Many other towns and cities have also embarked on wide ranging mixed-use central area regeneration projects. In Preston, for example, the draft masterplan for the city centre Tithebarn regeneration project outlines a vision to create between 3,000 and 5,000 new jobs in the city centre. This project is to include a new high-technology centre and library, a revitalised market, a large new department store, a new fitness centre and cinema, new bars and restaurants, a new bus station, and improved pedestrian and vehicular access. Aberdeen's City Centre Partnership was launched in 1991, and its strategic aims covered a range of development, environment, transportation, and promotion agendas. Since then it has completed over 300 improvement projects, designed to transform the city centre.

In many towns individual self-contained shopping centre development schemes have been the sole element in regeneration projects. Towards the lower end of the urban hierarchy some so-called town centre regeneration schemes are in reality little more than environmental improvement projects.

In Millom in Cumbria, for example, the Market Square refurbishment scheme included environmental works, building refurbishments, and artwork at a cost of 0.25 million [pounds sterling].

Issues raised

`Sustainable regeneration' is a common theme in many, if not all, town and city centre projects, but it will, by definition, be some time before any definitive and comprehensive evaluation of these projects can be made. However, a number of issues merit attention and discussion.

The consumer demand for, and the ability to attract, new high-quality retail investment is seen as the key element in the town and city centre regeneration process. While a range of quality shopping opportunities has traditionally been widely recognised as one of the defining characteristics of successful town and city centres, it is unwise to assume that new retail investment and development per se will guarantee the success of the regeneration process.

First, new developments must possess both the quality as well as the `critical `mass' to attract new customers. New developments may impact on existing retail provision within the town or city centre, and if this leads to a substantial loss of trade from existing retailers then the overall beneficial effects of any new investment will be reduced accordingly.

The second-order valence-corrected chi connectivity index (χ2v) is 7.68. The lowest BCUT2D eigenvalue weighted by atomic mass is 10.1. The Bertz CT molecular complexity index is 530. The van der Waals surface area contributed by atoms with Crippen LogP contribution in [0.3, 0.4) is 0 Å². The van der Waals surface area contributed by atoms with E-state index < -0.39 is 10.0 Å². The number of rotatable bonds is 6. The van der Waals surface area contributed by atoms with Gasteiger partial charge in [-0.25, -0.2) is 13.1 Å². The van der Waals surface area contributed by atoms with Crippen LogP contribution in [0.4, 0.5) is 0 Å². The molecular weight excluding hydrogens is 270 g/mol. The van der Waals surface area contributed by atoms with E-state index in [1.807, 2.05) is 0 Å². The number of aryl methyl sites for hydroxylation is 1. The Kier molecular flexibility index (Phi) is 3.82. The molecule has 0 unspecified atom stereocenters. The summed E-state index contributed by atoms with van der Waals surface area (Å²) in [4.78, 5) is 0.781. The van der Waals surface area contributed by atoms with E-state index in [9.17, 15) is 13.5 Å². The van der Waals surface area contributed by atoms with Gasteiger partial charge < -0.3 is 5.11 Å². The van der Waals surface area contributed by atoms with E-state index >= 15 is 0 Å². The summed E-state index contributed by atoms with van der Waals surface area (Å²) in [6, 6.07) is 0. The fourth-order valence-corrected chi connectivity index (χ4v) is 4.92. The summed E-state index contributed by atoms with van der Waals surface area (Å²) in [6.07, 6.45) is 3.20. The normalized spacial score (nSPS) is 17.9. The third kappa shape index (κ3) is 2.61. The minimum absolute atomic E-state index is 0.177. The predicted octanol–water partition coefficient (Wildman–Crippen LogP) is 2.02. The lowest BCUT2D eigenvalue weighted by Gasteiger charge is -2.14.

Secondly, critical mass is also important when it is hoped that retail investment will provide the trigger for wider commercial and residential investment. It will be more difficult for small retail developments to provide that trigger, but where larger retail schemes are planned then detailed planning and development briefs must consider how the new retail offer will mutually complement commercial and residential developments.

Thirdly, new developments should not be viewed in isolation from the town centre as a whole. If new developments and newly created open spaces immediately around them are little more than islands in a run-down urban sea, there may be little change in overall perceptions of the image of the town or city centre and it may prove difficult to attract new consumers and hence additional expenditure.

Fourthly, there is also the issue of the maintenance and management of both private and public spaces within town and city centres. While successful shopping centre owners and successful retailers, for example, will continually re-invest in upgrading and refurbishing their centres and their retail outlets, others will have more limited resources for this process, and this will also affect the image of the town and city centre.